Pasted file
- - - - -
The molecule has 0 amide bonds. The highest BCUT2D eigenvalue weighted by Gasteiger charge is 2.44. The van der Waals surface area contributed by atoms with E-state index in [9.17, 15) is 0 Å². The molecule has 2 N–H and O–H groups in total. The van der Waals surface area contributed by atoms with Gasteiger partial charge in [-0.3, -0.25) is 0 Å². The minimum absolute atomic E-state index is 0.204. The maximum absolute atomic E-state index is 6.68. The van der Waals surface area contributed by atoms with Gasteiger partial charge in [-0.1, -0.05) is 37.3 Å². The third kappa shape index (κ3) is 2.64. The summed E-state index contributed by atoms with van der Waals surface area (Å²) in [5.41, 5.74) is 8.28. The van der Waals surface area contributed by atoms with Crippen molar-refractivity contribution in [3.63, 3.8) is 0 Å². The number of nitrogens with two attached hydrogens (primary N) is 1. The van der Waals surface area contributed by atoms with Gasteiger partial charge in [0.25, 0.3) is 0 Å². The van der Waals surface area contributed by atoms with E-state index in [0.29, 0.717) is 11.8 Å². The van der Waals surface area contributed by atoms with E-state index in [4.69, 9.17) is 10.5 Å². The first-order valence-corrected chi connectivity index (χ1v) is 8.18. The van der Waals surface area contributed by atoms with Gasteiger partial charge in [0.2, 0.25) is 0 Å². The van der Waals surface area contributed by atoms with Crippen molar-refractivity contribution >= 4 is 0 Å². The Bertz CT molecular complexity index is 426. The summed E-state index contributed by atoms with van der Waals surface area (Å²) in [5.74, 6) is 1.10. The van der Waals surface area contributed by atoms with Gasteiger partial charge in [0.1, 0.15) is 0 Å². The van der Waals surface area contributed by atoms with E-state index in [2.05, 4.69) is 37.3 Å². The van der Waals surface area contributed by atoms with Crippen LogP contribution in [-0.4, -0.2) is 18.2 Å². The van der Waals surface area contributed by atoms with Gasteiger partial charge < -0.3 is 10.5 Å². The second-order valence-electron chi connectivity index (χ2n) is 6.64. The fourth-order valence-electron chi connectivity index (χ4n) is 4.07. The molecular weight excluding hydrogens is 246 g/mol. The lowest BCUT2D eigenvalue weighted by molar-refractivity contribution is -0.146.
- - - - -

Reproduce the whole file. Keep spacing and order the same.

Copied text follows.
The molecule has 0 amide bonds. The highest BCUT2D eigenvalue weighted by Gasteiger charge is 2.44. The van der Waals surface area contributed by atoms with E-state index in [9.17, 15) is 0 Å². The molecule has 2 N–H and O–H groups in total. The van der Waals surface area contributed by atoms with Gasteiger partial charge in [-0.3, -0.25) is 0 Å². The minimum absolute atomic E-state index is 0.204. The maximum absolute atomic E-state index is 6.68. The van der Waals surface area contributed by atoms with Gasteiger partial charge in [-0.1, -0.05) is 37.3 Å². The third kappa shape index (κ3) is 2.64. The summed E-state index contributed by atoms with van der Waals surface area (Å²) in [5.41, 5.74) is 8.28. The van der Waals surface area contributed by atoms with Crippen molar-refractivity contribution in [3.63, 3.8) is 0 Å². The number of nitrogens with two attached hydrogens (primary N) is 1. The van der Waals surface area contributed by atoms with Gasteiger partial charge in [0.25, 0.3) is 0 Å². The van der Waals surface area contributed by atoms with E-state index in [0.29, 0.717) is 11.8 Å². The van der Waals surface area contributed by atoms with E-state index in [4.69, 9.17) is 10.5 Å². The first-order valence-corrected chi connectivity index (χ1v) is 8.18. The van der Waals surface area contributed by atoms with Gasteiger partial charge in [0.2, 0.25) is 0 Å². The van der Waals surface area contributed by atoms with Crippen molar-refractivity contribution >= 4 is 0 Å². The Bertz CT molecular complexity index is 426. The summed E-state index contributed by atoms with van der Waals surface area (Å²) in [5.74, 6) is 1.10. The van der Waals surface area contributed by atoms with Gasteiger partial charge in [0.1, 0.15) is 0 Å². The van der Waals surface area contributed by atoms with E-state index in [2.05, 4.69) is 37.3 Å². The van der Waals surface area contributed by atoms with Crippen LogP contribution in [-0.4, -0.2) is 18.2 Å². The van der Waals surface area contributed by atoms with Gasteiger partial charge < -0.3 is 10.5 Å². The second-order valence-electron chi connectivity index (χ2n) is 6.64. The fourth-order valence-electron chi connectivity index (χ4n) is 4.07. The molecular weight excluding hydrogens is 246 g/mol. The lowest BCUT2D eigenvalue weighted by molar-refractivity contribution is -0.146.